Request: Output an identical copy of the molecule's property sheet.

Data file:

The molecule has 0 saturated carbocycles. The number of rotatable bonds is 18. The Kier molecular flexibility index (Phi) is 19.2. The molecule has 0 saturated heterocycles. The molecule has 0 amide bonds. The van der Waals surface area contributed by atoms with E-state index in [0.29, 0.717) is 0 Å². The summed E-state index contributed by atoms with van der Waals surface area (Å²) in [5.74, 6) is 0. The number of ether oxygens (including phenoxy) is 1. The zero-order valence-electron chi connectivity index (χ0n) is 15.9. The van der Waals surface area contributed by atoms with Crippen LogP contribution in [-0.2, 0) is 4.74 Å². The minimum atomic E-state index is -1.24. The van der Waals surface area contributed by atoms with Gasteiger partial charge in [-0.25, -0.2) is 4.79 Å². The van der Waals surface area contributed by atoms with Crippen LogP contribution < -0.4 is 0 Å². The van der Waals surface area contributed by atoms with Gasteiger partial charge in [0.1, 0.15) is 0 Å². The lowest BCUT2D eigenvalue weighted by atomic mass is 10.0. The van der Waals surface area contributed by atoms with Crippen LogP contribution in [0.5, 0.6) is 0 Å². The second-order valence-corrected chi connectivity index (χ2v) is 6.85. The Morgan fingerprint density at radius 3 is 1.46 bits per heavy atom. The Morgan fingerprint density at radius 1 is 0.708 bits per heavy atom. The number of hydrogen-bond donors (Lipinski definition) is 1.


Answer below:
The molecule has 0 saturated carbocycles. The number of rotatable bonds is 18. The Kier molecular flexibility index (Phi) is 19.2. The molecule has 0 saturated heterocycles. The molecule has 0 amide bonds. The van der Waals surface area contributed by atoms with E-state index in [0.29, 0.717) is 0 Å². The summed E-state index contributed by atoms with van der Waals surface area (Å²) in [5.74, 6) is 0. The number of ether oxygens (including phenoxy) is 1. The zero-order valence-electron chi connectivity index (χ0n) is 15.9. The van der Waals surface area contributed by atoms with Crippen LogP contribution in [-0.2, 0) is 4.74 Å². The minimum atomic E-state index is -1.24. The van der Waals surface area contributed by atoms with Gasteiger partial charge in [-0.25, -0.2) is 4.79 Å². The van der Waals surface area contributed by atoms with Crippen LogP contribution < -0.4 is 0 Å². The van der Waals surface area contributed by atoms with Gasteiger partial charge in [0.1, 0.15) is 0 Å². The lowest BCUT2D eigenvalue weighted by atomic mass is 10.0. The van der Waals surface area contributed by atoms with Crippen LogP contribution in [0.5, 0.6) is 0 Å². The second-order valence-corrected chi connectivity index (χ2v) is 6.85. The Morgan fingerprint density at radius 3 is 1.46 bits per heavy atom. The Morgan fingerprint density at radius 1 is 0.708 bits per heavy atom. The number of hydrogen-bond donors (Lipinski definition) is 1.